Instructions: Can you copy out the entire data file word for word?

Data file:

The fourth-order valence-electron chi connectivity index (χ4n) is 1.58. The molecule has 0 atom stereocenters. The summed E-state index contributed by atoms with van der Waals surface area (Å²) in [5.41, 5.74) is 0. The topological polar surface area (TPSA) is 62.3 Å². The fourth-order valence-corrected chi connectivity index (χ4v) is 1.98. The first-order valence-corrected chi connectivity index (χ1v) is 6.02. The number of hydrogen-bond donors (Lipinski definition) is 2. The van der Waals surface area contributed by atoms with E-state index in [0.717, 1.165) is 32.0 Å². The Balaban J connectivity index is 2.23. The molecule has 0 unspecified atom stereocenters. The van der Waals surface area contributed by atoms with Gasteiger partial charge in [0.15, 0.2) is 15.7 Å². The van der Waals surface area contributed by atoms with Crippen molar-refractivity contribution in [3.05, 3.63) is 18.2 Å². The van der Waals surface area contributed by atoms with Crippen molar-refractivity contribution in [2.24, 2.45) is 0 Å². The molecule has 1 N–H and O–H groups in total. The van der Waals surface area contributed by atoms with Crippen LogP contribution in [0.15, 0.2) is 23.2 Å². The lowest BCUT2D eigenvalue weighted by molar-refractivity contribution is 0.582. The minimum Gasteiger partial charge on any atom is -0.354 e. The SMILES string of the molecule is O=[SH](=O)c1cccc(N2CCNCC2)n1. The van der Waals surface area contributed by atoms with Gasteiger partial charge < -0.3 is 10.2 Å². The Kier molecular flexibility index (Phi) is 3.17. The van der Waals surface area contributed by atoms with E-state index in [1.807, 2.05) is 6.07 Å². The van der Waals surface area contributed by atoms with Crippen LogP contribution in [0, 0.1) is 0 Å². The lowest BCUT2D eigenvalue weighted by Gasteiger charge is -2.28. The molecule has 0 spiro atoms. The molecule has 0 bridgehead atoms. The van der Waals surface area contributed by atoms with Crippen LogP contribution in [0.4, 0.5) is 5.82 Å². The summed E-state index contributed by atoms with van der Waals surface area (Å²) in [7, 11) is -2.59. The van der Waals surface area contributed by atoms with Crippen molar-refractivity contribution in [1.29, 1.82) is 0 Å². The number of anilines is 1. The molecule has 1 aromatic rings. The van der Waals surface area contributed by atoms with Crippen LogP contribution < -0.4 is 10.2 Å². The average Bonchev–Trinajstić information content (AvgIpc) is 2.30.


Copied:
The fourth-order valence-electron chi connectivity index (χ4n) is 1.58. The molecule has 0 atom stereocenters. The summed E-state index contributed by atoms with van der Waals surface area (Å²) in [5.41, 5.74) is 0. The topological polar surface area (TPSA) is 62.3 Å². The fourth-order valence-corrected chi connectivity index (χ4v) is 1.98. The first-order valence-corrected chi connectivity index (χ1v) is 6.02. The number of hydrogen-bond donors (Lipinski definition) is 2. The van der Waals surface area contributed by atoms with E-state index in [0.717, 1.165) is 32.0 Å². The Balaban J connectivity index is 2.23. The molecule has 0 unspecified atom stereocenters. The van der Waals surface area contributed by atoms with Gasteiger partial charge in [0.15, 0.2) is 15.7 Å². The van der Waals surface area contributed by atoms with Crippen molar-refractivity contribution in [3.05, 3.63) is 18.2 Å². The van der Waals surface area contributed by atoms with Crippen molar-refractivity contribution in [2.24, 2.45) is 0 Å². The molecule has 1 N–H and O–H groups in total. The van der Waals surface area contributed by atoms with Crippen LogP contribution in [0.15, 0.2) is 23.2 Å². The lowest BCUT2D eigenvalue weighted by molar-refractivity contribution is 0.582. The minimum Gasteiger partial charge on any atom is -0.354 e. The SMILES string of the molecule is O=[SH](=O)c1cccc(N2CCNCC2)n1. The van der Waals surface area contributed by atoms with Gasteiger partial charge < -0.3 is 10.2 Å². The Kier molecular flexibility index (Phi) is 3.17. The van der Waals surface area contributed by atoms with E-state index in [1.807, 2.05) is 6.07 Å². The van der Waals surface area contributed by atoms with Crippen LogP contribution in [0, 0.1) is 0 Å². The lowest BCUT2D eigenvalue weighted by Gasteiger charge is -2.28. The molecule has 0 spiro atoms. The molecule has 0 bridgehead atoms. The van der Waals surface area contributed by atoms with Crippen LogP contribution in [0.4, 0.5) is 5.82 Å². The summed E-state index contributed by atoms with van der Waals surface area (Å²) in [7, 11) is -2.59. The van der Waals surface area contributed by atoms with Crippen molar-refractivity contribution in [1.29, 1.82) is 0 Å². The number of anilines is 1. The molecule has 1 aromatic rings. The van der Waals surface area contributed by atoms with Crippen LogP contribution < -0.4 is 10.2 Å². The average Bonchev–Trinajstić information content (AvgIpc) is 2.30.